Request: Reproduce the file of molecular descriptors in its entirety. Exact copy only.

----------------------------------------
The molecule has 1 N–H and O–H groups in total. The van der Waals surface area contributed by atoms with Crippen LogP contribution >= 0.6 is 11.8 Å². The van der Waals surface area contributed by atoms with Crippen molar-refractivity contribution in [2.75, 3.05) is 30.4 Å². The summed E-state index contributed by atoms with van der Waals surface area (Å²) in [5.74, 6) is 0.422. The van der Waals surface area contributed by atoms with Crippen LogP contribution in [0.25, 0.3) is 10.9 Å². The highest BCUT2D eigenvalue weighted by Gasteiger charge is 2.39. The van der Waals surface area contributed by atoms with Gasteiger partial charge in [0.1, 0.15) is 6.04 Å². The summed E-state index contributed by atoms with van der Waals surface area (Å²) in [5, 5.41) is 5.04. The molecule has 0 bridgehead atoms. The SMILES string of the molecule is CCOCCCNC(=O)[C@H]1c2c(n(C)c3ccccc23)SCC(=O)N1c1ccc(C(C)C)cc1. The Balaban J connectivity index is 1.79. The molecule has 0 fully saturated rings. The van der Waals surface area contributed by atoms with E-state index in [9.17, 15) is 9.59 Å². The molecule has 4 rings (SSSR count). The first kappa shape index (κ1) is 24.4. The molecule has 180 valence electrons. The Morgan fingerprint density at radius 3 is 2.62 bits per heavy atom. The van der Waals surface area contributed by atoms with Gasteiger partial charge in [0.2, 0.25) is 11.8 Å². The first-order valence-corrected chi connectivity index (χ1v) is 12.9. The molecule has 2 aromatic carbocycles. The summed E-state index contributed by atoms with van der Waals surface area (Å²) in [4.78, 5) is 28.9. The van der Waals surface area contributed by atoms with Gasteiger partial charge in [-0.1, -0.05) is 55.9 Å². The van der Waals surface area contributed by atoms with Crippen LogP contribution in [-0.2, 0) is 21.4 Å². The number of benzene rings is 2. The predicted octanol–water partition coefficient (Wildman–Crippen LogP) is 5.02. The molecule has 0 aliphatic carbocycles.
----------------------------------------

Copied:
The molecule has 1 N–H and O–H groups in total. The van der Waals surface area contributed by atoms with Crippen LogP contribution >= 0.6 is 11.8 Å². The van der Waals surface area contributed by atoms with Crippen molar-refractivity contribution in [2.75, 3.05) is 30.4 Å². The summed E-state index contributed by atoms with van der Waals surface area (Å²) in [5.74, 6) is 0.422. The van der Waals surface area contributed by atoms with Crippen LogP contribution in [0.25, 0.3) is 10.9 Å². The highest BCUT2D eigenvalue weighted by Gasteiger charge is 2.39. The van der Waals surface area contributed by atoms with Gasteiger partial charge in [0.1, 0.15) is 6.04 Å². The summed E-state index contributed by atoms with van der Waals surface area (Å²) in [5, 5.41) is 5.04. The molecule has 0 bridgehead atoms. The SMILES string of the molecule is CCOCCCNC(=O)[C@H]1c2c(n(C)c3ccccc23)SCC(=O)N1c1ccc(C(C)C)cc1. The Balaban J connectivity index is 1.79. The molecule has 0 fully saturated rings. The van der Waals surface area contributed by atoms with E-state index in [9.17, 15) is 9.59 Å². The molecule has 4 rings (SSSR count). The first kappa shape index (κ1) is 24.4. The molecule has 180 valence electrons. The Morgan fingerprint density at radius 3 is 2.62 bits per heavy atom. The van der Waals surface area contributed by atoms with Gasteiger partial charge in [0.2, 0.25) is 11.8 Å². The first-order valence-corrected chi connectivity index (χ1v) is 12.9. The molecule has 2 aromatic carbocycles. The summed E-state index contributed by atoms with van der Waals surface area (Å²) in [4.78, 5) is 28.9. The van der Waals surface area contributed by atoms with Gasteiger partial charge in [-0.1, -0.05) is 55.9 Å². The van der Waals surface area contributed by atoms with Crippen LogP contribution in [-0.2, 0) is 21.4 Å². The number of benzene rings is 2. The predicted octanol–water partition coefficient (Wildman–Crippen LogP) is 5.02. The molecule has 0 aliphatic carbocycles.